Lactones extracted from an African species of Vernonia have been shown to inhibit tumor formation.

Native Americans used ironweeds medicinally, mainly as a pain reliever.

The genus name, Vernonia, honors William Vernon (1666–1711), an English botanist and entomologist who specialized in mosses and butterflies; he collected biological specimens in Maryland in 1698 but otherwise stuck to England. The German naturalist J.C.D. von Schreber named the genus to recognize Vernon’s contributions to biology.

Like the names of many wildflowers, “ironweed” is a compelling, poetic word. It implies a scrappy, persistent toughness but also denotes an undeniably beautiful native wildflower. A Pulitzer prize-winning novel and its spinoff movie bear the name, and so does a Missouri bluegrass band.

The large, flat-topped clusters of intense purple flowers attract a wide array of bees, beetles, flies, butterflies, skippers, and other insects. These may feed on pollen, nectar, or both.

At least two species of digger bees, Melissodes confusiformis incondita and the eastern ironweed long-horned bee (M. denticulatus), are specialized to collect pollen primarily, or perhaps only, from ironweed species.

Some species of moths use ironweeds as their caterpillar food plants, including these:

  • the ironweed borer moth (Papaipema cerussata), a deep brown, white-splotched moth whose caterpillars bore into the stems
  • the parthenice tiger moth (Grammia parthenice), whose adults have black forewings with crisscrossed yellow streaks and bright orange, black-spotted hindwings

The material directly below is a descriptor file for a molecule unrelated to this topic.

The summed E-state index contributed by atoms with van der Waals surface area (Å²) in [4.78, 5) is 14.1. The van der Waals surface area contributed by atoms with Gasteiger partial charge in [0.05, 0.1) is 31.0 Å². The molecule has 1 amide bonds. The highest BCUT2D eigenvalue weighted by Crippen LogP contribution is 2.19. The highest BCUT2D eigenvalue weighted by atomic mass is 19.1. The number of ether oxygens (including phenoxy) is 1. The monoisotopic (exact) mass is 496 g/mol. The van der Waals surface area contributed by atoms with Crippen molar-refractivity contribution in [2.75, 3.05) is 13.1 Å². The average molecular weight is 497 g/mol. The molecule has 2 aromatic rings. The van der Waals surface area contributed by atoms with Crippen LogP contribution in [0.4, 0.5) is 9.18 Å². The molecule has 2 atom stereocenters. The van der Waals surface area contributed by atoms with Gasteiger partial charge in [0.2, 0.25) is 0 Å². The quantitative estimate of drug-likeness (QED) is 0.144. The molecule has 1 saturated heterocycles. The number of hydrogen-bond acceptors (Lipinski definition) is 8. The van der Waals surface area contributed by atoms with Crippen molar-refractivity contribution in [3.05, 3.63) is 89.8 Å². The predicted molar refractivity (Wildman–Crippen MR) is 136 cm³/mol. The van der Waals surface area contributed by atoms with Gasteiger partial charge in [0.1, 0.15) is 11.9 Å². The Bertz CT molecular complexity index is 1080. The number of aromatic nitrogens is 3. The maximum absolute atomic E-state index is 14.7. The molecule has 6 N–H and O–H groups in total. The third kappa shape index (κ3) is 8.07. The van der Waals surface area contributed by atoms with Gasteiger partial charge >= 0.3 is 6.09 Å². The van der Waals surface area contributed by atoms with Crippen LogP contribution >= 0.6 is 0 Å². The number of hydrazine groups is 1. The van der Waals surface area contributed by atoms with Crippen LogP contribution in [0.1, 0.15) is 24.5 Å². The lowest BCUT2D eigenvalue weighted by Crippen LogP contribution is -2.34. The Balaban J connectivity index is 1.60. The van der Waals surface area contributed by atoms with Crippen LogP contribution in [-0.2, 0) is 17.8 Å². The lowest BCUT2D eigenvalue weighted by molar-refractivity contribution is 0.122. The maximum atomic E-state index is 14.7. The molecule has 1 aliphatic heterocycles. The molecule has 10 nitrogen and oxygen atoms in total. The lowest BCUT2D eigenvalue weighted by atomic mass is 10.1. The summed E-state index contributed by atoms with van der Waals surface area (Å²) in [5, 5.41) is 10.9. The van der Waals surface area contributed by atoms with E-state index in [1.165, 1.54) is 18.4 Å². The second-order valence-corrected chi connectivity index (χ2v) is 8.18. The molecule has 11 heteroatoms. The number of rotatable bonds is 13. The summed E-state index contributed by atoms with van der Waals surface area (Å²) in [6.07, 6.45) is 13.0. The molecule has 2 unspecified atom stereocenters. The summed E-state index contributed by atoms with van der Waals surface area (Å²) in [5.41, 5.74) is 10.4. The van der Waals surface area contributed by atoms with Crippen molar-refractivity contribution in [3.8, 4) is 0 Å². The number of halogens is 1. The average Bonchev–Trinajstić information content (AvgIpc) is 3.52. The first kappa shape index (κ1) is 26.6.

• the red groundling (Perigea xanthioides), a handsome rusty-red, brown, and gold-mottled noctuid.

Many other kinds of insects eat the leaves or flowers or bore into the stems or roots, or suck the sap. These include midge, moth, and beetle larvae, aphids, stink bugs, grasshoppers, tree crickets, and katydids. Leaf miners are insects whose larvae tunnel around within the leaves, eating the fleshy green tissues between upper and lower surfaces, leaving squiggly pale lines visible on the outside.

Crab spiders, orbweavers, assassin bugs, robber flies, and other predatory arthropods hunt the many insects that visit the flowers or feed on the plants.

Though a colony of ironweeds can be the home of nearly an entire food chain’s worth of insects and other small animals, mammals typically don’t eat the bitter plants.

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About Wildflowers, Grasses and Other Nonwoody Plants in Missouri
A very simple way of thinking about the green world is to divide the vascular plants into two groups: woody and nonwoody (or herbaceous). But this is an artificial division; many plant families include some species that are woody and some that are not. The diversity of nonwoody vascular plants is staggering! Think of all the ferns, grasses, sedges, lilies, peas, sunflowers, nightshades, milkweeds, mustards, mints, and mallows — weeds and wildflowers — and many more!